The sequelae of brain injury often result in the need for life-long rehabilitation. Yet, patients in the United States often have limited opportunity to participate in a professional rehabilitation environment following their initial injury. This research investigates whether provision of a health literacy presentation on neuroplasticity and translational rehabilitation principles can contribute to increased internal Locus of Control (LoC) in rehabilitation participants. The researcher provided a 15 minute presentation to participants in two community brain injury groups. Results indicate an increase in the understanding of neuroplastic principles in two of three probes and in internal LoC in four of six probes. Clinical implications are discussed.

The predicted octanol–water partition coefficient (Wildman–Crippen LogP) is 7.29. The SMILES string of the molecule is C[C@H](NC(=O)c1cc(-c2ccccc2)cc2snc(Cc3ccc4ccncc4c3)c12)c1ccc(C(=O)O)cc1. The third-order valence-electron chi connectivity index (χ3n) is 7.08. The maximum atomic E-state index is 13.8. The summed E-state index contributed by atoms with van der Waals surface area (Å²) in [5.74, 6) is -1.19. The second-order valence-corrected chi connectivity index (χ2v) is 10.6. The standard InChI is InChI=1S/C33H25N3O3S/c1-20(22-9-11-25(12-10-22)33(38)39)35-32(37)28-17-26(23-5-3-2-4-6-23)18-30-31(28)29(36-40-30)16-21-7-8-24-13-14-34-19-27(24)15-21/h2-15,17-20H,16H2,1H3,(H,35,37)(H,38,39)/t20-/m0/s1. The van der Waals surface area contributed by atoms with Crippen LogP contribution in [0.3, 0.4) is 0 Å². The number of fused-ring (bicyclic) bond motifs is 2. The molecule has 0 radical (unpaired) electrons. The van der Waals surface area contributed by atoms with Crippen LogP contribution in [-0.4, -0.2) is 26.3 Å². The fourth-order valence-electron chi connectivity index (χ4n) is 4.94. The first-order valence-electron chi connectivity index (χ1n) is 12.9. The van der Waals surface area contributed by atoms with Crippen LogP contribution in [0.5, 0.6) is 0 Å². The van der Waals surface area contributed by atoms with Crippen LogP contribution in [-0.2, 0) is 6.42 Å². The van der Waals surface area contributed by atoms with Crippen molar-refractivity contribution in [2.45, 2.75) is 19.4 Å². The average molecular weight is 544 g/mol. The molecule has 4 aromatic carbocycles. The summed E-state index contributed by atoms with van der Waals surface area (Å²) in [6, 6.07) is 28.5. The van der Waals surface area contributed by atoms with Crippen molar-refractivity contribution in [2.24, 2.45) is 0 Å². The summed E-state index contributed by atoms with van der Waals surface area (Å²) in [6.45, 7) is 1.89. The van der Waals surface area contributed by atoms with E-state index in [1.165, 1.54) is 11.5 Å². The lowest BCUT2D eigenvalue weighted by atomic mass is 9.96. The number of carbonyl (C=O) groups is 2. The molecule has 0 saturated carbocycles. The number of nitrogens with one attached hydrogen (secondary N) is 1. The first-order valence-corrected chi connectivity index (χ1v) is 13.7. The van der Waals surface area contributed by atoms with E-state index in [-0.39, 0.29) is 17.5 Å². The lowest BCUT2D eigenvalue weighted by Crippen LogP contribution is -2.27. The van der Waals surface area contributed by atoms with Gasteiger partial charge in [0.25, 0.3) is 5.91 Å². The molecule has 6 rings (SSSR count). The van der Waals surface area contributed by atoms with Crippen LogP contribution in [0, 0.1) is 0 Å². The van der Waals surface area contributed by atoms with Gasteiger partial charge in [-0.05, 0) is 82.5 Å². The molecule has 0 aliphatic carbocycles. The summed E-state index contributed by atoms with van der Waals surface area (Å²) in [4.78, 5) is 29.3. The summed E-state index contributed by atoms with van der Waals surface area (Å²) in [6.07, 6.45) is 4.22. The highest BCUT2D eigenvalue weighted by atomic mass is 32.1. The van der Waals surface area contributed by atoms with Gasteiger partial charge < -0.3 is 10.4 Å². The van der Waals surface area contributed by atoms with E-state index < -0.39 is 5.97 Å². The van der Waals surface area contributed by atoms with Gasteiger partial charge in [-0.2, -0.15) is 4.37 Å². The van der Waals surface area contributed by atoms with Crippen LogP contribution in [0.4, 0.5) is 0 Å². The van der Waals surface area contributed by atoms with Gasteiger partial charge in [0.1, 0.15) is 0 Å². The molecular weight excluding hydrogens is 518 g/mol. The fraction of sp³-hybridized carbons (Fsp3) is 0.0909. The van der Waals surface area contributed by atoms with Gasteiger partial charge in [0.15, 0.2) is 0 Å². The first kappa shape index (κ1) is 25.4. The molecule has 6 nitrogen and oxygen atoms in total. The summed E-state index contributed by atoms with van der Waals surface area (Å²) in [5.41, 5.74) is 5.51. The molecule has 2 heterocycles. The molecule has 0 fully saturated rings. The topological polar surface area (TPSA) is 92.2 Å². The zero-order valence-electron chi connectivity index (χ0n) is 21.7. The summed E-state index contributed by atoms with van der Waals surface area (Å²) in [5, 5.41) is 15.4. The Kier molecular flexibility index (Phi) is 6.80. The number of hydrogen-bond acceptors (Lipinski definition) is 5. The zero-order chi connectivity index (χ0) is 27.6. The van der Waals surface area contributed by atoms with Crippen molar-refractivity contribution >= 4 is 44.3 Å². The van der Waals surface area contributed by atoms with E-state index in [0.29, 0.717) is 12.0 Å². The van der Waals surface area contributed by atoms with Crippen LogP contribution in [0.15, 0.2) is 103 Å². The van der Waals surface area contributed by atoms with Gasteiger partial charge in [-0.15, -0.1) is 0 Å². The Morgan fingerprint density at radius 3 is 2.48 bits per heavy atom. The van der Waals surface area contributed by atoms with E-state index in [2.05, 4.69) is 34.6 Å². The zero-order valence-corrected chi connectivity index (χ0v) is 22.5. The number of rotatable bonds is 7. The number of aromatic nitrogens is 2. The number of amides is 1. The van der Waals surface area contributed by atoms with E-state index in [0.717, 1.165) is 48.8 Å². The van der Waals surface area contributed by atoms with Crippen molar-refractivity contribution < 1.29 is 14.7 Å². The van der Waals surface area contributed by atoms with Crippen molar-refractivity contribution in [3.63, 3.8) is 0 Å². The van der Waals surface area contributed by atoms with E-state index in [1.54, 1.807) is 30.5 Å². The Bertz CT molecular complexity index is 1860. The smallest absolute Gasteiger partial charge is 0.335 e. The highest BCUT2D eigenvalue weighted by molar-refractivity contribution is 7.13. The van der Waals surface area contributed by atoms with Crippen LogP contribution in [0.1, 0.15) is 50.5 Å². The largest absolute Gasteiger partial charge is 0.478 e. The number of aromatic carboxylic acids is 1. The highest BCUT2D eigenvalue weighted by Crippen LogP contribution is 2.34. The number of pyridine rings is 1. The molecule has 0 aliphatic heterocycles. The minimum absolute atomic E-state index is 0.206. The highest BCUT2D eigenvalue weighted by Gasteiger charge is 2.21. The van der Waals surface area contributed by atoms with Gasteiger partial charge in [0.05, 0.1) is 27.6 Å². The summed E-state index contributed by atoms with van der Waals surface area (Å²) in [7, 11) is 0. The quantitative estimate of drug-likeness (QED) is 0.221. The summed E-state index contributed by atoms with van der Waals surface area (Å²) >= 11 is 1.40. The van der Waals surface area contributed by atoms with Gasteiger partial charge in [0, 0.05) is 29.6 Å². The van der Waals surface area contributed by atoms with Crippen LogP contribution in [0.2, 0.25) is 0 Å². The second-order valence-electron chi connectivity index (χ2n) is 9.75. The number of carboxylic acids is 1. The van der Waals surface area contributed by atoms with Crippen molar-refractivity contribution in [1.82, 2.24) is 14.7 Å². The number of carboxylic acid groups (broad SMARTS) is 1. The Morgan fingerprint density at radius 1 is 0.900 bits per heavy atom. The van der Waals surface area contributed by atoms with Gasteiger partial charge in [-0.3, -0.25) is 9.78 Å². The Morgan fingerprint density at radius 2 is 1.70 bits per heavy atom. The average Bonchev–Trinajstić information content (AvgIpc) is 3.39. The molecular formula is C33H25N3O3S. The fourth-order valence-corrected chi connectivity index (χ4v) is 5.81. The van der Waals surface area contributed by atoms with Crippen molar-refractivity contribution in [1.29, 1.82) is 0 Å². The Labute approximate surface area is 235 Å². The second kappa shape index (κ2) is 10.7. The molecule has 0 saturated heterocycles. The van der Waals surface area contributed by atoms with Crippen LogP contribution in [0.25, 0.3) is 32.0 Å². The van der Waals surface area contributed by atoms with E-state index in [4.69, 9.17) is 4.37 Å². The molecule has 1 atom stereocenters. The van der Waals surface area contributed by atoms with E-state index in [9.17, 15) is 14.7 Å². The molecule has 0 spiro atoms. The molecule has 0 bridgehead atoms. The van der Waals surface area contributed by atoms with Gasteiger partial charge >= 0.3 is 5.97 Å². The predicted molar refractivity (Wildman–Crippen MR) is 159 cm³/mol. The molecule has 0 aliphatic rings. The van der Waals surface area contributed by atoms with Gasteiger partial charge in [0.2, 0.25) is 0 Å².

|Commitee:||Hung, Pei-Fang, McMicken, Betty|
|School:||California State University, Long Beach|
|School Location:||United States -- California|
|Source:||MAI 53/01M(E), Masters Abstracts International|
|Keywords:||Aphasia, Health literacy, Locus of Control, Neuroplasticity, Traumatic Brain Injury|
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